For a personal computer, I can't be bothered with fully fledged virtualization software; if I want to run Windows and Linux concurrently Cooperative Linux fits the bill. CoLinux is a Linux daemon that runs natively on Windows. I recently gave the latest version a test drive. The installation and setup process was pretty simple..
- Download the latest coLinux build.
While you're there download a 2.6.x based Root FileSystem image to c:\colinux and unzip it. I tested with the Fedora and Debian images and they both worked fine.
- Download and install WinPcap - required to integrate networking with Windows if you choose bridged networking.
- Run the CoLinux installer - Choose WinPcap networking support and install in c:\colinux.
- Copy c:\colinux\default.colinux.xml to config.xml and edit:
- Set block_device index="0" to the Root FS image file
- Enable the "experimental" cofs_device if you require access to the Windows filesystem
- Set memory size (I chose 256 which is probably overkill)
- Set the network to type="bridged" name="Local Area Connection" - to match the name of my network adapter as given by ipconfig.
- Run colinux-daemon -c config.xml
- The Linux daemon should boot and the Cooperative Linux console pop up. Login as root (Fedora: no password, Debian password is root)
- Enable access to the Windows C: drive if required:
mkdir /mnt/cdrive mount cofs0 /mnt/cdrive -t cofs -o ro ln -s /mnt/cdrive /cdrive
cofs0:/ /mnt/cdrive cofs user,noexec,dmask=0777,fmask=0666 0 0
At this point CoLinux is pretty much configured. The Wiki has more detailed setup and configuration instructions (such as enabling swap space etc) and a FAQ. One thing lacking from the Debian image I tried was vi, but fixing that was as simple as running:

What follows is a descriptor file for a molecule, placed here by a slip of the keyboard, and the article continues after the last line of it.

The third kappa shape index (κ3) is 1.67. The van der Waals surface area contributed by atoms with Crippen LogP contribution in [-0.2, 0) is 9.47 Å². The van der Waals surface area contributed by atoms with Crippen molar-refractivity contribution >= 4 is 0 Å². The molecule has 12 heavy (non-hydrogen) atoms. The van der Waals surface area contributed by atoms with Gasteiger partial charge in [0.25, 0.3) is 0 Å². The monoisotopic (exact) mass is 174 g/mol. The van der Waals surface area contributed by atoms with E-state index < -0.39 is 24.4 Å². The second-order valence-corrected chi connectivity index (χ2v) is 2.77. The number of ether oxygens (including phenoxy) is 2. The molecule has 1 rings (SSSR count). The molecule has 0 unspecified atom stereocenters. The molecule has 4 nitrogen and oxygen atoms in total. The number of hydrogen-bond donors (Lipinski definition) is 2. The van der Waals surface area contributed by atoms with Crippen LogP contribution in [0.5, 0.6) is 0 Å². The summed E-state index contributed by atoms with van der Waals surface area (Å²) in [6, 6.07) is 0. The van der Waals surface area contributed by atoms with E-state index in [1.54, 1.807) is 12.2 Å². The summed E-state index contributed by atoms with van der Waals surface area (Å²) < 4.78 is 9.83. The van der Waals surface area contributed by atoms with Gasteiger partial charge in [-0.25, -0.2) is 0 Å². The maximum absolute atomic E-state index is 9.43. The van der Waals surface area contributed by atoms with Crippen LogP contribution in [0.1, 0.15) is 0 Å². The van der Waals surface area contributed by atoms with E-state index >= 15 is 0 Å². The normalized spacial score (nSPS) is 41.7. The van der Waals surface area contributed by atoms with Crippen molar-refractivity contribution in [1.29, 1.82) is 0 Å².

apt-get updateapt-get install vim
This also had the benefit of updating glibc as a pre-requisite. On Fedora it's a good idea to run yum update to get the basic software up to date.
Next I tried installing Informix Dynamic Server - ok probably not a supported configuration but it works. So far only installed IDS version 7.31.UD10 as it was the smallest tar file that was lying around. The fedora 2GB filesystem image had 1GB of free space and additional filesystems can be added so plenty of room for any version plus dbspaces (not looked into to whether there's a way to implement raw devices for dbspaces).
IDS installation was standard, created an informix user and group with:
groupadd informixuseradd informix -d /informix -g informix -m
Copied the IDS tar file to c:\temp, and then untarred it directly into the chosen INFORMIXDIR with:
tar xvf /cdrive/temp/ids.7.31.UD10.LINUX-I32.tartar xvf IDS.tar
The rest of the installation was identical to installing IDS on any Linux machine - set INFORMIXDIR, run installserver as root, create an environment file to set INFORMIXDIR, INFORMIXSERVER, PATH, ONCONFIG, create and edit an onconfig file, add an sqlhosts file onipcshm entry, create an empty root dbpsace file. Here's the oninit -ivy output...
It's good to have Linux on Windows this accessible, and there are plenty of possibilities for making it easier.. such as running Samba to access the Linux filesystem from Windows, setting up sshd, sftpd. Should make for some interesting configuration tests, like running Enterprise Replication between IDS on Windows and IDS on Linux on the same machine..
Update 9/5/06: Tried installing the latest IDS 10.0 (10.00.UC5W3) on CoLinux with the Fedora 2.6 filesystem - the only gotcha is that IDS 10.0 has a dependancy on libstdc++.so.5 and the gcc version I'd installed had a later version, so to get IDS working I borrowed libstdc++.so.5 from another Linux machine - after that IDS installed and ran fine (and fast). This IIUG post by Andreas Breitfeld tells you what you need to know to get IDS 10+ working with Debian.